March 18, 2020 07:32:42
Something extraordinary happened this week.
The securities market regulator, ASIC, stepped in and imposed controls on the share market to ensure it remains “fair and orderly”.
Why? Well, because last Friday saw the highest number of stocks ever traded on the Australian Securities Exchange.
It’s easy enough to buy and sell shares. Now that trading is online, buying or selling shares literally involves a couple of clicks of the mouse — assuming you already have an account with a licensed stockbroker.
The problem is every single transaction needs to be processed and settled. That involves both human and computerised intervention.
The problem last Friday was that the settlement system was reaching the limits of what it could process.
Staff at the ASX literally had to work over the weekend to make sure trading could resume at 10:00am on Monday.
To avoid the entire market being forced onto the sidelines, ASIC told the financial firms using high-frequency robotic trading machines to dial down those machines, by 25 per cent.
This example gives you a sense of the strain the share market is under, as investors try to get a handle on how the economy is tracking.
Fear and panic
The sheer volume of trading is also indicative of the level of fear in the market.
The chart below shows the movements of Wall Street’s VIX Index or “fear gauge”.
Earlier this week it rose to 78 — a level not seen since the global financial crisis.
It’s a tradeable index on the Chicago Board Options Exchange that represents market participants’ expectations of 30-day forward-looking volatility (think huge market swings up and down).
That’s a fancy way of saying it’s a financial markets weather forecast — predicting storm clouds as well as lightning and thunder ahead. Scary stuff.
Its current level shows the stock markets are anticipating a global recession and a US recession.
That’s bad enough, but it is not currently forecasting the economic climate will get worse than that — as it did after the 1929 stock market crash.
What the market is saying about the Australian economy
So, if the stock market is “pricing in” a global recession, what are movements on the ASX saying about our economy?
Essentially the same thing.
From peak to trough, the All Ordinaries Index and the ASX200 have fallen roughly 25-30 per cent.
That’s the same kind of market damage consistent with an economic recession.
But the market doesn’t move down all in one hit — it has up days and down days.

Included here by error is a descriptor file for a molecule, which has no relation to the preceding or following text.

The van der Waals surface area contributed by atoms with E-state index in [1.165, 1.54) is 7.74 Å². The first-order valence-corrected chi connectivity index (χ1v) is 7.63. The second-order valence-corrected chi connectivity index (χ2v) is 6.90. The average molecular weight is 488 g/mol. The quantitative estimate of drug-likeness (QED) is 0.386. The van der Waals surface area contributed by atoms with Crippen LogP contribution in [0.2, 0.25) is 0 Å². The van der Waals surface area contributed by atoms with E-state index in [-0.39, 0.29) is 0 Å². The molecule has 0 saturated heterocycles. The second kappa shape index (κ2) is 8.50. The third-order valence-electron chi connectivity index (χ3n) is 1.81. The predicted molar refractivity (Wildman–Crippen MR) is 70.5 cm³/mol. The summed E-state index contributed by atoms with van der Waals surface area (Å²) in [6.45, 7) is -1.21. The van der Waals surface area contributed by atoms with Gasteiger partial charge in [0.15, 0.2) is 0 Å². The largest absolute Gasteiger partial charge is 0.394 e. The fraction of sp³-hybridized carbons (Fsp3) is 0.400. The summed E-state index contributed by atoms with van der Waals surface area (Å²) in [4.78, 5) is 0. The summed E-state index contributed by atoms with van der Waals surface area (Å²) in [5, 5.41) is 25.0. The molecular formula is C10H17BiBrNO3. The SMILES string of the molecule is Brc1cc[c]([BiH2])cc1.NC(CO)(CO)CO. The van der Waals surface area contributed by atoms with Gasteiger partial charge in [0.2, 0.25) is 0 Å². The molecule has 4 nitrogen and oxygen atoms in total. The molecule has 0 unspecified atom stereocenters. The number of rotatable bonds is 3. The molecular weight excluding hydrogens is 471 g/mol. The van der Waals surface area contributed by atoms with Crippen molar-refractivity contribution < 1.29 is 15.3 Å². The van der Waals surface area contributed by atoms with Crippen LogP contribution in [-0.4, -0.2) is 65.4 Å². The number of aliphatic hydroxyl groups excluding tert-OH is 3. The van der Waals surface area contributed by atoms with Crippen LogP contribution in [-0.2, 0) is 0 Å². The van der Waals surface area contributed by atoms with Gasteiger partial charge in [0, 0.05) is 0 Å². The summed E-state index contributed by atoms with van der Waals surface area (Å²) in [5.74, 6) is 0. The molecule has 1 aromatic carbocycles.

The volatility we’ve seen on the market last week and this week, say stockbrokers, is set to continue.
Each day, it’s entirely possible we will see market moves anywhere between 3 and 10 per cent — depending on the news flow.
Share market is pointing the way
And that’s the crucial point.
This is a health crisis, which has produced the beginnings of an economic and financial crisis.
We’re not there yet — a financial crisis, that is — but investors are trying to work out when that might happen.
Tuesday’s market resurgence is a classic example of market participants taking heart from news of a possible “cure” for coronavirus and then hunting around for stocks or securities that look “cheap” (have been heavily sold in recent weeks) now.
Given the extraordinary amount of government and central banks stimulus that has been pumped into the world economy in recent weeks, if there’s even a whiff that the pandemic can be contained soon, the financial foundation has been set for an almighty rally in stock prices.
That said, the central problem still facing financial markets — that the coronavirus pandemic has the potential to cause both a financial crisis and a serious global recession — remains.
Your questions on coronavirus answered:
What to look for
AMP Capital’s head of investment strategy, Shane Oliver, has the responsibility of looking after billions of dollars worth of client funds.
This is his central focus right now.
“The increasing number of COVID-19 cases globally and spreading lockdowns will continue to dominate in the week ahead as investors attempt to assess how long it will take to be contained and how bad the hit to economic activity will be,” he said.
The new metric for global financial markets is looking at the increase in the number of COVID-19 cases.
Each day that goes by without evidence that containment is on the way, is another day the economic outlook deteriorates.
However, big financial institutions, with billions of dollars on the line, are studying the numbers carefully and looking deeply into both government and central bank responses.
Their market activity (buying and selling of shares), on a daily basis, is a window into how they see this health crisis ultimately affecting the economy, our job security and hip pockets.
It’s one gauge you can follow to understand the extent of this health crisis.
What the experts are saying about coronavirus:
March 18, 2020 06:16:29